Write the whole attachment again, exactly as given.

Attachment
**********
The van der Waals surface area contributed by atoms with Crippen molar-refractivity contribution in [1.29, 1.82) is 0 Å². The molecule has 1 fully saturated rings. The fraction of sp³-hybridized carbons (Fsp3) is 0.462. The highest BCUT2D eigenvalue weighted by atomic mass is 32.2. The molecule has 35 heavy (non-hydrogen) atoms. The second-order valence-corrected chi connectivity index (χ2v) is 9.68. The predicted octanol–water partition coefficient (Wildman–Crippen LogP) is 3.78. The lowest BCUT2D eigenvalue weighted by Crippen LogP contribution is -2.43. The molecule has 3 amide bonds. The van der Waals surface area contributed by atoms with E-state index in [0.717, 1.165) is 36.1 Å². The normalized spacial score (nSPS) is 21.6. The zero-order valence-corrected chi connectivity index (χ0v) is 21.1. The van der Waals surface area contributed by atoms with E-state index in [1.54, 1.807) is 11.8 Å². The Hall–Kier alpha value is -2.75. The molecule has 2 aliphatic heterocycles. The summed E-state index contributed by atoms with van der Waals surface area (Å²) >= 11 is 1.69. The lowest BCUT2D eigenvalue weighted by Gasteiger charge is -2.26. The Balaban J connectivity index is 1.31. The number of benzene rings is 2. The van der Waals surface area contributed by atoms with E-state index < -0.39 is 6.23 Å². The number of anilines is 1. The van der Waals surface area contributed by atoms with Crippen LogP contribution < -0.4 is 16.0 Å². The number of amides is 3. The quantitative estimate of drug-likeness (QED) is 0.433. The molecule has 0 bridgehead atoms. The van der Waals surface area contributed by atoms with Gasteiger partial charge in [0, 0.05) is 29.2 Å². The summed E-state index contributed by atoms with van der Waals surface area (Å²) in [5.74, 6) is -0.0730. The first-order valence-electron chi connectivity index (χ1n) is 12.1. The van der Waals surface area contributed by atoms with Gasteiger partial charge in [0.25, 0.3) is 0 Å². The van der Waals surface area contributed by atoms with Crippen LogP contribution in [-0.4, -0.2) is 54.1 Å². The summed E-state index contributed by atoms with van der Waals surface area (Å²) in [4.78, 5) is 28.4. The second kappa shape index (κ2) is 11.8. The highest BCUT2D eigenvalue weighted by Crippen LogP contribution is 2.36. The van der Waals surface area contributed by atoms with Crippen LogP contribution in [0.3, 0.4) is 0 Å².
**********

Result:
The van der Waals surface area contributed by atoms with Crippen molar-refractivity contribution in [1.29, 1.82) is 0 Å². The molecule has 1 fully saturated rings. The fraction of sp³-hybridized carbons (Fsp3) is 0.462. The highest BCUT2D eigenvalue weighted by atomic mass is 32.2. The molecule has 35 heavy (non-hydrogen) atoms. The second-order valence-corrected chi connectivity index (χ2v) is 9.68. The predicted octanol–water partition coefficient (Wildman–Crippen LogP) is 3.78. The lowest BCUT2D eigenvalue weighted by Crippen LogP contribution is -2.43. The molecule has 3 amide bonds. The van der Waals surface area contributed by atoms with E-state index in [0.717, 1.165) is 36.1 Å². The normalized spacial score (nSPS) is 21.6. The zero-order valence-corrected chi connectivity index (χ0v) is 21.1. The van der Waals surface area contributed by atoms with E-state index in [1.54, 1.807) is 11.8 Å². The Hall–Kier alpha value is -2.75. The molecule has 2 aliphatic heterocycles. The summed E-state index contributed by atoms with van der Waals surface area (Å²) >= 11 is 1.69. The lowest BCUT2D eigenvalue weighted by Gasteiger charge is -2.26. The Balaban J connectivity index is 1.31. The number of benzene rings is 2. The van der Waals surface area contributed by atoms with E-state index < -0.39 is 6.23 Å². The number of anilines is 1. The van der Waals surface area contributed by atoms with Crippen LogP contribution < -0.4 is 16.0 Å². The number of amides is 3. The quantitative estimate of drug-likeness (QED) is 0.433. The molecule has 0 bridgehead atoms. The van der Waals surface area contributed by atoms with Gasteiger partial charge in [0, 0.05) is 29.2 Å². The summed E-state index contributed by atoms with van der Waals surface area (Å²) in [5.74, 6) is -0.0730. The first-order valence-electron chi connectivity index (χ1n) is 12.1. The van der Waals surface area contributed by atoms with Gasteiger partial charge in [0.25, 0.3) is 0 Å². The van der Waals surface area contributed by atoms with Crippen LogP contribution in [-0.4, -0.2) is 54.1 Å². The summed E-state index contributed by atoms with van der Waals surface area (Å²) in [4.78, 5) is 28.4. The second kappa shape index (κ2) is 11.8. The highest BCUT2D eigenvalue weighted by Crippen LogP contribution is 2.36. The van der Waals surface area contributed by atoms with Crippen LogP contribution in [0.3, 0.4) is 0 Å².